“Way too full”
The origins of the Imagine Children’s Museum date to a grassroots effort in the late 1980s.
By 1993, supporters had assembled a tiny version that was housed in a leased space at the Marysville Town Center mall. A year later, the museum moved to the Culmback Building on Everett Avenue.
In 2004, it relocated to its current home, a 30,000-square-foot building at 1502 Wall Street that was purchased with a $1-million donation from philanthropists John and IdaMae Schack. (The Schack Art Center bears their name because of their support and devotion to the arts.)
At the time, it was hoped the children’s museum would one day serve 60,000 people a year, executive director Johnson said.
In 2015, it welcomed more than 150,000. By 2018, its annual tally of guests was nearly a quarter million, Johnson said.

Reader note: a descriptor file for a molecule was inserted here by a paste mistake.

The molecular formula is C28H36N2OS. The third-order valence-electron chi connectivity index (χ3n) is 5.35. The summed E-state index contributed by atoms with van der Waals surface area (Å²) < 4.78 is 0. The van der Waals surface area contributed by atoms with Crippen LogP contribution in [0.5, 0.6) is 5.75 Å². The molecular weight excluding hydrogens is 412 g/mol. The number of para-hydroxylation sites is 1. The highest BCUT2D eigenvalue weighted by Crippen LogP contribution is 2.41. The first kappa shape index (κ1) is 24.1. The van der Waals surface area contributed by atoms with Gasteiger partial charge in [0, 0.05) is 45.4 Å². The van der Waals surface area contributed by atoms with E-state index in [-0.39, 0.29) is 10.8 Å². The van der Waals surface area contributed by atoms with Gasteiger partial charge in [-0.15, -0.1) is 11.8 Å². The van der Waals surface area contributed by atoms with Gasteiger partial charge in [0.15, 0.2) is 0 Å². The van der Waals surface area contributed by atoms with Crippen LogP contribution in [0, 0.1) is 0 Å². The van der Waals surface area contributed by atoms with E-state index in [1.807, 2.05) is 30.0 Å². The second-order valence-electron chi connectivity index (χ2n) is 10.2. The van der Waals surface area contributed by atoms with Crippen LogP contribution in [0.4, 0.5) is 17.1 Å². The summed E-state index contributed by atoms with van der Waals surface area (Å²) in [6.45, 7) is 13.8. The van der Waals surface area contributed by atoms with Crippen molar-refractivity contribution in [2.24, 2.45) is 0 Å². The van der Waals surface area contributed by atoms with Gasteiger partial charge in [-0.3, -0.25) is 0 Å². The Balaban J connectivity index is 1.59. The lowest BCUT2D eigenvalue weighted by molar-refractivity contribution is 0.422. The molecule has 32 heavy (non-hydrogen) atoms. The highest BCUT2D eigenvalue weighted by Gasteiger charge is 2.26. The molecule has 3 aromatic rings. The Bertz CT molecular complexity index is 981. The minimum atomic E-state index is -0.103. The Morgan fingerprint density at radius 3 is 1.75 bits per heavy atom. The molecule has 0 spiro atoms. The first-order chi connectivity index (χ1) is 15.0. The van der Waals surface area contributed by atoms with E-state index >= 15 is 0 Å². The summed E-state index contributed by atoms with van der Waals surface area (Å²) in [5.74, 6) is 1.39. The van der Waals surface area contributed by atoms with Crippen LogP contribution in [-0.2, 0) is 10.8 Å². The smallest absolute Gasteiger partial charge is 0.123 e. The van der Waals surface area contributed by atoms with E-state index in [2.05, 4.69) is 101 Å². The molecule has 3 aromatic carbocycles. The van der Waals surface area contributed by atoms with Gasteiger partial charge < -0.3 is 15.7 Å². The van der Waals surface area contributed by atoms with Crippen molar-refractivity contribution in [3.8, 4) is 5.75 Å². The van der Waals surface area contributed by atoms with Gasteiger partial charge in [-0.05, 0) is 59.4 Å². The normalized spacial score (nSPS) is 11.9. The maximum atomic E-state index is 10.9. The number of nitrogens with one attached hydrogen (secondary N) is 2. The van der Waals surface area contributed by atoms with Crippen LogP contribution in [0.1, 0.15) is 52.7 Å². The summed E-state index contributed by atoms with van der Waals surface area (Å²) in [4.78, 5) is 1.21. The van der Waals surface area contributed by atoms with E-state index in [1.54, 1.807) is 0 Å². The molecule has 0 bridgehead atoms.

“It was way too full,” said Johnson. Lines snaked around the building. There were days when it was very, very crowded, she said.
Now, there’s plenty of room. Visitors enter through the new wing where they’re greeted by the Woodland Exhibit, showcasing Puget Sound’s natural features and history.
A network of fully enclosed rope bridges that stretch between “trees” take center stage. (Yes, that is “Big Foot” reclining in a hammock above your head.)
The second floor celebrates the Salish Sea. The skeleton of a gray whale along with a salt water aquarium call attention to the region’s marine life. In a nod to the ocean-going cargo industry, kids can captain a tugboat, rev the engine and, through the magic of video, watch the crew prepare to shove off.